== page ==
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Equity & Diversity

School District’s Anti-CRT Resolution Prompts Lawsuit From Teachers and Students

By Eesha Pendharkar — August 30, 2023 5 min read
Members of The Temecula Valley Educators Association, students and parents cheer in support of Temecula Valley Unified School District Superintendent Jodi McClay during a meeting at Temecula Valley High School on June 13, 2023.
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A small group of teachers, students, and parents as well as the local teachers’ union from a California community are suing the school board and district for passing a resolution banning “critical race theory,” which they argue censors teachers and restricts students’ fundamental rights.

About a dozen teachers, students, and parents along with the Temecula Valley Educators Association, a teachers’ union that represents more than 1,300 members, filed the lawsuit earlier this month in California Superior Court against the Temecula Valley Unified School District.

The school board passed the resolution, which bans the teaching of “critical race theory and other similar frameworks,” in December 2022. Board members have used the resolution’s provisions to eliminate from Temecula’s classrooms any concepts that conflict with their ideological viewpoints, including the history of the LGBTQ+ rights movement and the existence of racism in today’s society, the plaintiffs claim. The resolution also conflicts with the teaching expectations in California’s state standards, according to the lawsuit.

“The resolution says critical race theory, but what it targets is clear: it’s basically any attempt to make schools more equitable and more inclusive spaces for the most marginalized students in these communities,” said Amanda Mangaser Savage, a lawyer representing the plaintiffs. “This has really engendered a climate of fear and suspicion in Temecula classrooms. And in that sense, it’s really antithetical to the purposes of public education.”

Critical race theory is an academic framework that posits that racism is systemic as opposed to only individual acts of discrimination. It’s taught more often in college classrooms than in K-12 schools.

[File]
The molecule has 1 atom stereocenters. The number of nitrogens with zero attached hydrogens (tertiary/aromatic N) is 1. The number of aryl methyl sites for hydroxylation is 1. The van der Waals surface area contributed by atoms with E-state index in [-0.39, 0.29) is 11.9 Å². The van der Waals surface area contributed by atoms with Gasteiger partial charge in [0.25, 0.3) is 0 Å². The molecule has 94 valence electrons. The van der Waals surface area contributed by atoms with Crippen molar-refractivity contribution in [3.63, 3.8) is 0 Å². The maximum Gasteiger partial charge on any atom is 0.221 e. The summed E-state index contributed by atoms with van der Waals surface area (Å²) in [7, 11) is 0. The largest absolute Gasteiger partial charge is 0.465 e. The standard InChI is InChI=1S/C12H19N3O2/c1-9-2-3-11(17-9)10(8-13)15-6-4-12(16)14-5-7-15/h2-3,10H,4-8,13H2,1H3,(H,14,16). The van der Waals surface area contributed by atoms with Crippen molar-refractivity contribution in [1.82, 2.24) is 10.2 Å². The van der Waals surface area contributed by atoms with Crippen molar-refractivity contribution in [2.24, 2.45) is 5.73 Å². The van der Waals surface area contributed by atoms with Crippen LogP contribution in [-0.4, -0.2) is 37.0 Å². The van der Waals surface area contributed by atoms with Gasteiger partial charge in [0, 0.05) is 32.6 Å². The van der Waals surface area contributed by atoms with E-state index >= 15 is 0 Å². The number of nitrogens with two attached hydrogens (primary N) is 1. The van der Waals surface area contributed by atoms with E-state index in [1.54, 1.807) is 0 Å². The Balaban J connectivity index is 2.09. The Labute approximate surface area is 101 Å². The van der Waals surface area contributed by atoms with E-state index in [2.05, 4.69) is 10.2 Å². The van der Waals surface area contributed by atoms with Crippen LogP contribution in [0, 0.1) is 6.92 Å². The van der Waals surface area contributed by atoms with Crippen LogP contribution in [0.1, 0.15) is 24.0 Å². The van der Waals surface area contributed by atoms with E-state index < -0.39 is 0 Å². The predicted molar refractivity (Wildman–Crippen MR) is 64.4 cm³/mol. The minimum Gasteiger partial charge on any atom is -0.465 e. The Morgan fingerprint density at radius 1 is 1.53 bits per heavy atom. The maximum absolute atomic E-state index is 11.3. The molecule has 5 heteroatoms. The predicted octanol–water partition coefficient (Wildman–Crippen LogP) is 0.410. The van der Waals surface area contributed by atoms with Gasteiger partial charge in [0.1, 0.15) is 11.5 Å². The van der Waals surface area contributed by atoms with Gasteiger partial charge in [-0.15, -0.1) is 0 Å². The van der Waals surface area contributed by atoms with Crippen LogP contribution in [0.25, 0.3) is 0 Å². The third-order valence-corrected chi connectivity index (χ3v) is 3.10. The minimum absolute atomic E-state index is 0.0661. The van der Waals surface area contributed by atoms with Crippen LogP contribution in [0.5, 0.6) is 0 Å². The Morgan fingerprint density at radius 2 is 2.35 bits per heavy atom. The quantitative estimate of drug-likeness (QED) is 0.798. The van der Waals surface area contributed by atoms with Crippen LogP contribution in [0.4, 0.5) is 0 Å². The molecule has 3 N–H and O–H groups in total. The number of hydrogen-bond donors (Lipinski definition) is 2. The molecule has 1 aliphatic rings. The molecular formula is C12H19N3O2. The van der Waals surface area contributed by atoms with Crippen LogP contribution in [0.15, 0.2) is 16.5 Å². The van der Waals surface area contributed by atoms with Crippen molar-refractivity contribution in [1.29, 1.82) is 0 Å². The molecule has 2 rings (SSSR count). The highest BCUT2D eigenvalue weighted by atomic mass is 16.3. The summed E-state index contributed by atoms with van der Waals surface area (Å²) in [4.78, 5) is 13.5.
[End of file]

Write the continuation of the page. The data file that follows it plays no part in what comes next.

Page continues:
The vagueness of the language in the resolution and the consequences for educators who violate it have created a chilling effect, the lawsuit argues. Since the resolution was passed, the board has paid consultants to explain the harms of CRT, and called for the removal of certain books about race and LGBTQ+ issues from school libraries and classrooms, according to the lawsuit and local news reports. Some students have protested against the resolution, claiming that it violates their constitutional rights to learn and be free from discrimination.

How Temecula fits into the national anti-CRT movement

Since 2021, 18 states have passed laws restricting schools from teaching lessons about race and racism, often conflating these lessons with “critical race theory.” California is not one of those states. Rather, it has taken steps to expand education on racism, and the contributions of specific racial and ethnic groups to U.S. history.

But even in states without anti-CRT laws, school boards and parent groups have challenged curriculum choices, removed library books, and called for teachers to take down flags or banners supporting social justice causes.

Educators, civil rights organizations, students, and parents have filed lawsuits in at least four states against state laws that restrict education about race, racism, sex and gender. At least one of the lawsuits, in Arizona, was successful in its efforts to reverse the law.